His remarks, siding with a foe on foreign soil over his own government, was a stark illustration of Trump’s willingness to upend decades of U.S. foreign policy and rattle Western allies in service of his political concerns. A wary and robust stance toward Russia has been a bedrock of his party’s world view. But Trump made clear he feels that any acknowledgement of Russia’s election involvement would undermine the legitimacy of his election.
Standing alongside Putin, Trump steered clear of any confrontation with the Russian, going so far as to question American intelligence and last week’s federal indictments that accused 12 Russians of hacking into Democratic email accounts to hurt Hillary Clinton in 2016.
“I have great confidence in my intelligence people, but I will tell you that President Putin was extremely strong and powerful in his denial today.
“He just said it’s not Russia. I will say this: I don’t see any reason why it would be,” Trump said. That’s the part he corrected on Tuesday.
His Monday statement drew a quick rebuttal from his director of national Intelligence, Dan Coats.
“We have been clear in our assessments of Russian meddling in the 2016 election and their ongoing, pervasive efforts to undermine our democracy, and we will continue to provide unvarnished and objective intelligence in support of our national security,” Coats said.
After his walkback on Tuesday, Trump said his administration will “move aggressively” to repel efforts to interfere in American elections.
“We are doing everything in our power to prevent Russian interference in 2018,” he said. “And we have a lot of power.”
Fellow GOP politicians have generally stuck with Trump during a year and a half of turmoil, but he was assailed as seldom before as he returned home Monday night from what he had hoped would be a proud summit with Putin.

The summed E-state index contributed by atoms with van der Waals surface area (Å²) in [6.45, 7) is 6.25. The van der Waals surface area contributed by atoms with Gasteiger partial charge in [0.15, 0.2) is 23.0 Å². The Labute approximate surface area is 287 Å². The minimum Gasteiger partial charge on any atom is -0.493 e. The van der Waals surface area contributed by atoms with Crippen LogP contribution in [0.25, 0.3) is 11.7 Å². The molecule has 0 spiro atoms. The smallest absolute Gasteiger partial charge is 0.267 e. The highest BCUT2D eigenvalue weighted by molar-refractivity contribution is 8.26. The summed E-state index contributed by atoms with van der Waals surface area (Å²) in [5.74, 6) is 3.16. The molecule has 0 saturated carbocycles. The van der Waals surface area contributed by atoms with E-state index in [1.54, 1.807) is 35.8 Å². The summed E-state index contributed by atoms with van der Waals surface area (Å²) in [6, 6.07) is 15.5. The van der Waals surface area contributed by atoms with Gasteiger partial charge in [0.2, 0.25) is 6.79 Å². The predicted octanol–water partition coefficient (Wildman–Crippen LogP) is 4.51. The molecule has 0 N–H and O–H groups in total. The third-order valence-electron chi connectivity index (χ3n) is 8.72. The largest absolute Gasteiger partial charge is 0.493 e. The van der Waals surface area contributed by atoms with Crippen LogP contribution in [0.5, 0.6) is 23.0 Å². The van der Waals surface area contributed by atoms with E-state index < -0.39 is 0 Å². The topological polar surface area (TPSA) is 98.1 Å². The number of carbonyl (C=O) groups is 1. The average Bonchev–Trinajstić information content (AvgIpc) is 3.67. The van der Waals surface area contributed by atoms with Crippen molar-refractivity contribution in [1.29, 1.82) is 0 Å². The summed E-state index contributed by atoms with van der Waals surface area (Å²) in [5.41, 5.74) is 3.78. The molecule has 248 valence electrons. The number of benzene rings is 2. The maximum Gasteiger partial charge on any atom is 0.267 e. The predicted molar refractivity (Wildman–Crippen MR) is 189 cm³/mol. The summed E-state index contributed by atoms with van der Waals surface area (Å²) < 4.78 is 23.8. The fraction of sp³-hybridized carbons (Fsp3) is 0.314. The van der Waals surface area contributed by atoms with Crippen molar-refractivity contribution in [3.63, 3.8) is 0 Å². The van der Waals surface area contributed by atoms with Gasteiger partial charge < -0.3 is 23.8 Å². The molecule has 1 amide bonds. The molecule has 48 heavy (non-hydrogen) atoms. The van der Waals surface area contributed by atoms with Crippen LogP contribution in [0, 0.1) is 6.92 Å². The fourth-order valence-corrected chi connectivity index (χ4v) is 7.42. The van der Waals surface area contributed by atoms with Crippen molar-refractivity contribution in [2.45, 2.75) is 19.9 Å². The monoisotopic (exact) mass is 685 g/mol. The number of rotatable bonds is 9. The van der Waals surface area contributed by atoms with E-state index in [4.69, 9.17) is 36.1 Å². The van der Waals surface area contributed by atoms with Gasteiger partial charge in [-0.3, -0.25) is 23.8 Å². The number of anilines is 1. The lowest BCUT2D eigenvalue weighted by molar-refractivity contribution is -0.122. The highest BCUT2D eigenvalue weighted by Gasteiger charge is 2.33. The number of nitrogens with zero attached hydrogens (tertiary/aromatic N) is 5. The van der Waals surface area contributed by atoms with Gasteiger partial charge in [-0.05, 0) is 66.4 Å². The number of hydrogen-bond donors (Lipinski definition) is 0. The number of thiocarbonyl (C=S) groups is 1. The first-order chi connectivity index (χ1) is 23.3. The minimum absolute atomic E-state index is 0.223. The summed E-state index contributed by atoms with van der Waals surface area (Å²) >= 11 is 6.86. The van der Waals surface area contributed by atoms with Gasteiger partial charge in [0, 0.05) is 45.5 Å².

Sen. John McCain of Arizona was most outspoken, declaring that Trump made a “conscious choice to defend a tyrant” and achieved “one of the most disgraceful performances by an American president in memory.”
Kentucky Sen. Rand Paul emerged as one of the president’s few defenders from his own party. He defended Trump’s skepticism to CBS News Tuesday citing the president’s experience on the receiving end of “partisan investigations.”
Back at the White House, Paul’s comments drew a presidential tweet of gratitude. “Thank you @RandPaul, you really get it!” Trump tweeted.
In all, Trump’s remarks amounted to an unprecedented embrace of a man who for years has been isolated by the U.S. and Western allies for actions in Ukraine, Syria and beyond. And it came at the end of an extraordinary trip to Europe in which Trump had already berated allies, questioned the value of the NATO alliance and demeaned leaders including Germany’s Angela Merkel and Britain’s Theresa May.
In Helsinki, Putin said he had indeed wanted Trump to win the election — a revelation that might have made more headlines if not for Trump’s performance — but had taken no action to make it happen.
“Yes, I wanted him to win because he spoke of normalization of Russian-U.S. ties,” Putin said. “Isn’t it natural to feel sympathy to a person who wanted to develop relations with our country? It’s normal.”
Associated Press writers Ken Thomas and Darlene Superville in Washington, and Jill Colvin, Jonathan Lemire, and Vladimir Isachenkov in Helsinki contributed to this report.